Beyond Gorgeous

Beyond Gorgeous

Agave Nectar — Healthy Option or Another Poison?

Eating healthy was hard enough when you just had to avoid chemicals.  Now bad-for-you stuff is sneaking into the stores masquerading as natural and healthy.

I was delighted to discover agave nectar. The very name sounds healthy.  Agave is the plant that grows wild in Mexico and nectar conjures up the image of a flower and bees.  Besides that, one of my favorite “clean eating” blogs uses it in the recipes so I don’t have to bother to do a conversion.  And I’m NOT good at converting recipes.


So I was dismayed when my food-knowledgable daughter found it in my cabinet and said, “Mom, you shouldn’t be using this.  It’s worse than high fructose corn syrup.”

That was condemnation, indeed!  After all the reading and research I’ve done I’ve come to the conclusion that fructose = poison.  It may be a slow poison and, like arsenic, a tiny bit won’t kill you.  A big amount over time, though, will make you obese and lead to a host of horrific diseases.

Surely not…. I checked it out and found, as usual, contradictory Web sites.  The pro-agave ones (all produced by the manufacturer or online store selling the sweetener) say it is natural, harmless, and does not cause a jump in your blood sugar.

The con-agave sites tell a different story.  While it does come from a plant, we don’t get the natural product. That’s not sap in the bottle, as I wrongly assumed.  Food producers strip off the leaves and take the bulb that is the agave’s core. That starchy root is processed until it is 90% fructose.  High fructose corn syrup is 55% fructose.  My daughter was right.  It is worse.   More fructose than high fructose corn syrup makes agave nectar a bad-for-you food.


Why then does agave have a low glycemic index?  More research and I found another sad answer.  The sugar from agave is metabolized in the liver and goes straight to fat, never getting to the blood stream.  Since the glycemic index is a measure of the sugar in your blood, it has a low number.   Besides, it contributes to insulin resistance, which is also bad news.

So this “natural” sugar substitute just got an eviction notice from my kitchen — and I’m going to be more careful to check out these things in the future!

Eating to live and living for Christ,

Susan Jordan Brown

Comments read comments(13)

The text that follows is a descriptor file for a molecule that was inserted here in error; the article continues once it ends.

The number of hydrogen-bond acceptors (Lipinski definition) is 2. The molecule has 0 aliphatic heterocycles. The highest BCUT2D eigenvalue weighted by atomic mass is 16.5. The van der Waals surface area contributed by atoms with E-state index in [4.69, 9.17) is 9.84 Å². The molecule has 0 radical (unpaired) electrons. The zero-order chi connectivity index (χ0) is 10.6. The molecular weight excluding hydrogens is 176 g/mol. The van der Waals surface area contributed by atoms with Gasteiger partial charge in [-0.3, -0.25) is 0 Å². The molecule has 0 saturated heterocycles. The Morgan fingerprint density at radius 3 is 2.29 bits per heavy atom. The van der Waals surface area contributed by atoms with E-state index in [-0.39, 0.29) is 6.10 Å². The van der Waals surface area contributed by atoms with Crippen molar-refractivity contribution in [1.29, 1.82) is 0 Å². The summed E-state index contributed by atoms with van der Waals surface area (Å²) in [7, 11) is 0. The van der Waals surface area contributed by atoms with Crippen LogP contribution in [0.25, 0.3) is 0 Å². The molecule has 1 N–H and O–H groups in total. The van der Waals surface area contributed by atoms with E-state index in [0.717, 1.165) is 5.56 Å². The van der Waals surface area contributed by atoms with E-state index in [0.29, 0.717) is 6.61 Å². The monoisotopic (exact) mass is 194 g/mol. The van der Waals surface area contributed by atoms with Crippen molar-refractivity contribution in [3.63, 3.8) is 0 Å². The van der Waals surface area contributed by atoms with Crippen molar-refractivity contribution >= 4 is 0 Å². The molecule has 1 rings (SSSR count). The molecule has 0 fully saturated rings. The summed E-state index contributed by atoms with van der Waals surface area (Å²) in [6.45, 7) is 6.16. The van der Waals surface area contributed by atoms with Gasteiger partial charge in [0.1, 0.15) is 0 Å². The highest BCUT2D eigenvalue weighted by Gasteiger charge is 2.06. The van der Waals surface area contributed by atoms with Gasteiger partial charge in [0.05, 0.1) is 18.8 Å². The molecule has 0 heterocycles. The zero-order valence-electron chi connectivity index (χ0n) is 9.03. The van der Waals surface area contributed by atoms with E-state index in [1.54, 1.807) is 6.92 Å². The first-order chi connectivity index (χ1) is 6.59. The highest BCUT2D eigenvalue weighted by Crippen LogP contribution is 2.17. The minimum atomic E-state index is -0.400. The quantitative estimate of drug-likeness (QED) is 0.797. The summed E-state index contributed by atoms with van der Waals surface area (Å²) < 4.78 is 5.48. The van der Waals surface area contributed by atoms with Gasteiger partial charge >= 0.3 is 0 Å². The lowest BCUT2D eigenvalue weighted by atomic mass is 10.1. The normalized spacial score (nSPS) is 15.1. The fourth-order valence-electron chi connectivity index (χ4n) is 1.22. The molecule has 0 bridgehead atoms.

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David Nelson

posted October 4, 2012 at 12:16 pm

Thank you for sharing this information. I didn’t know about this until I read your post. Does this mean we need to fully avoid agave or we can use it occasionally? It still tastes good though. I thought it is a good alternative for honey.

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Laura S

posted September 10, 2012 at 11:27 am

Be warned-I too thought Agave necter sounded organic and healthy. Because I have such a sweet tooth, I began using it on 2 english muffins each morning–a few weeks along my eyelids went from feeling “sunburned” to down right bright red, burning and swollen. After seeing a specilaist/dermatologist and receivning treatment (prescription meds and cream) we figured out it was all due to my new diet of Agave necter. I immediately stopped using it and my eyelids have totally cleared up-I’d had a severe allergic reaction to the stuff.I am not allergic to anything else-just that ‘poison”.

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posted April 19, 2012 at 11:34 am

I heard that too and was horrified. So I think I will just stick to local raw honey unless I hear otherwise.

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posted April 16, 2012 at 8:56 am

Good! I did a blog on it lately. You might want to check it. I was surprised at how many great alternative sweeteners I was able to find!

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posted April 16, 2012 at 8:55 am

I’m glad it was helpful! Thanks for reading and commenting.

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posted April 16, 2012 at 8:53 am

Usually I follow Dr. Oz, but I saw too much negative about agave to go with this one. It has more fructose than high fructose corn syrup, so it can’t be good for you! However, that is just my opinion. Everyone has to check things out and make informed decisions for themselves. Thanks for reading and commenting!

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posted April 16, 2012 at 8:49 am

Glad the info helped. Thanks for reading — and for commenting!

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posted April 15, 2012 at 9:55 pm

Thank you for clearing that up for me before I bought more! I’m going back to honey as a sweetener.

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Cheryl R

posted April 12, 2012 at 9:22 pm


I have heard Dr. Oz highly recommend that people use agave. Did you check his website?

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posted April 12, 2012 at 12:10 pm

Wow, I almost bought a big bottle of this in Sprouts last week but, because I was budget conscious at the time, didn’t. Now I’m glad I didn’t. Thanks so much for posting this. I hope others see it too.

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posted April 12, 2012 at 10:08 am

I read a yr or so ago that agave nectar was bad for you but have been wondering lately if that was really true. Glad to see this article and re-affirm my previous understanding of it! Thank you! SO….what about coconut sugar? Good or bad?

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posted March 23, 2012 at 9:54 am

Thanks for the encouraging comment!

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jill villalba

posted March 21, 2012 at 4:22 pm

Thank you Susan for keeping us informed. We need you!!

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